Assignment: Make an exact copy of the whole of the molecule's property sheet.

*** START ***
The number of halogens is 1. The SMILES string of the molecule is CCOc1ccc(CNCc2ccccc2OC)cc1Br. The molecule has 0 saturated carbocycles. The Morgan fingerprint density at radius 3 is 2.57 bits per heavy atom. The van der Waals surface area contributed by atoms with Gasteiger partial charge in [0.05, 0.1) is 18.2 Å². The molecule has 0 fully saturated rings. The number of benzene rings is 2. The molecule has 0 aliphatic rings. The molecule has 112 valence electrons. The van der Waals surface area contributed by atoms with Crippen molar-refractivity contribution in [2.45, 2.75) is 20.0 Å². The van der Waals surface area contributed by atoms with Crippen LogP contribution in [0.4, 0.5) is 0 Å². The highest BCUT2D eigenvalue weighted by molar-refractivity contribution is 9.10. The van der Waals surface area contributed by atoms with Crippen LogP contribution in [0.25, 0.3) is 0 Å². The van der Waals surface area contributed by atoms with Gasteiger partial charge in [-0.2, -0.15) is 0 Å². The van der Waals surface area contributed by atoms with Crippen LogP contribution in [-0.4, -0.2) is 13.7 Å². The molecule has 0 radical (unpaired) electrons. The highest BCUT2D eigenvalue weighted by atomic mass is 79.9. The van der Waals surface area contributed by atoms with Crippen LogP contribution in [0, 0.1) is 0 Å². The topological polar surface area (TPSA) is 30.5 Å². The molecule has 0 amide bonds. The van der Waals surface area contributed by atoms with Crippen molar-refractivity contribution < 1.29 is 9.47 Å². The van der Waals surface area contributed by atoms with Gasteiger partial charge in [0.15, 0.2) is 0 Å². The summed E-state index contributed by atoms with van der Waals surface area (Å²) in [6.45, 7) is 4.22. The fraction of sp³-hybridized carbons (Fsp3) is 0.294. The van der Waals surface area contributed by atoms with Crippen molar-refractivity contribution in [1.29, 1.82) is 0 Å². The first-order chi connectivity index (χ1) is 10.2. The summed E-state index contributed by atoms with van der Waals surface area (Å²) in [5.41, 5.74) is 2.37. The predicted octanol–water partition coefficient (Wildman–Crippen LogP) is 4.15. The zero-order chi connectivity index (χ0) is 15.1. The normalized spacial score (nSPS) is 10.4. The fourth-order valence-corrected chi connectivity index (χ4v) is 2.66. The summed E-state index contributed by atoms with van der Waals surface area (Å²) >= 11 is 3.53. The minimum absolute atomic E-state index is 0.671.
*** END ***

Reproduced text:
The number of halogens is 1. The SMILES string of the molecule is CCOc1ccc(CNCc2ccccc2OC)cc1Br. The molecule has 0 saturated carbocycles. The Morgan fingerprint density at radius 3 is 2.57 bits per heavy atom. The van der Waals surface area contributed by atoms with Gasteiger partial charge in [0.05, 0.1) is 18.2 Å². The molecule has 0 fully saturated rings. The number of benzene rings is 2. The molecule has 0 aliphatic rings. The molecule has 112 valence electrons. The van der Waals surface area contributed by atoms with Crippen molar-refractivity contribution in [2.45, 2.75) is 20.0 Å². The van der Waals surface area contributed by atoms with Crippen LogP contribution in [0.4, 0.5) is 0 Å². The highest BCUT2D eigenvalue weighted by molar-refractivity contribution is 9.10. The van der Waals surface area contributed by atoms with Crippen LogP contribution in [0.25, 0.3) is 0 Å². The van der Waals surface area contributed by atoms with Gasteiger partial charge in [-0.2, -0.15) is 0 Å². The van der Waals surface area contributed by atoms with Crippen LogP contribution in [-0.4, -0.2) is 13.7 Å². The molecule has 0 radical (unpaired) electrons. The highest BCUT2D eigenvalue weighted by atomic mass is 79.9. The van der Waals surface area contributed by atoms with Crippen LogP contribution in [0, 0.1) is 0 Å². The topological polar surface area (TPSA) is 30.5 Å². The molecule has 0 amide bonds. The van der Waals surface area contributed by atoms with Crippen molar-refractivity contribution < 1.29 is 9.47 Å². The van der Waals surface area contributed by atoms with Gasteiger partial charge in [0.15, 0.2) is 0 Å². The summed E-state index contributed by atoms with van der Waals surface area (Å²) in [6.45, 7) is 4.22. The fraction of sp³-hybridized carbons (Fsp3) is 0.294. The van der Waals surface area contributed by atoms with Crippen molar-refractivity contribution in [1.29, 1.82) is 0 Å². The first-order chi connectivity index (χ1) is 10.2. The summed E-state index contributed by atoms with van der Waals surface area (Å²) in [5.41, 5.74) is 2.37. The predicted octanol–water partition coefficient (Wildman–Crippen LogP) is 4.15. The zero-order chi connectivity index (χ0) is 15.1. The normalized spacial score (nSPS) is 10.4. The fourth-order valence-corrected chi connectivity index (χ4v) is 2.66. The summed E-state index contributed by atoms with van der Waals surface area (Å²) >= 11 is 3.53. The minimum absolute atomic E-state index is 0.671.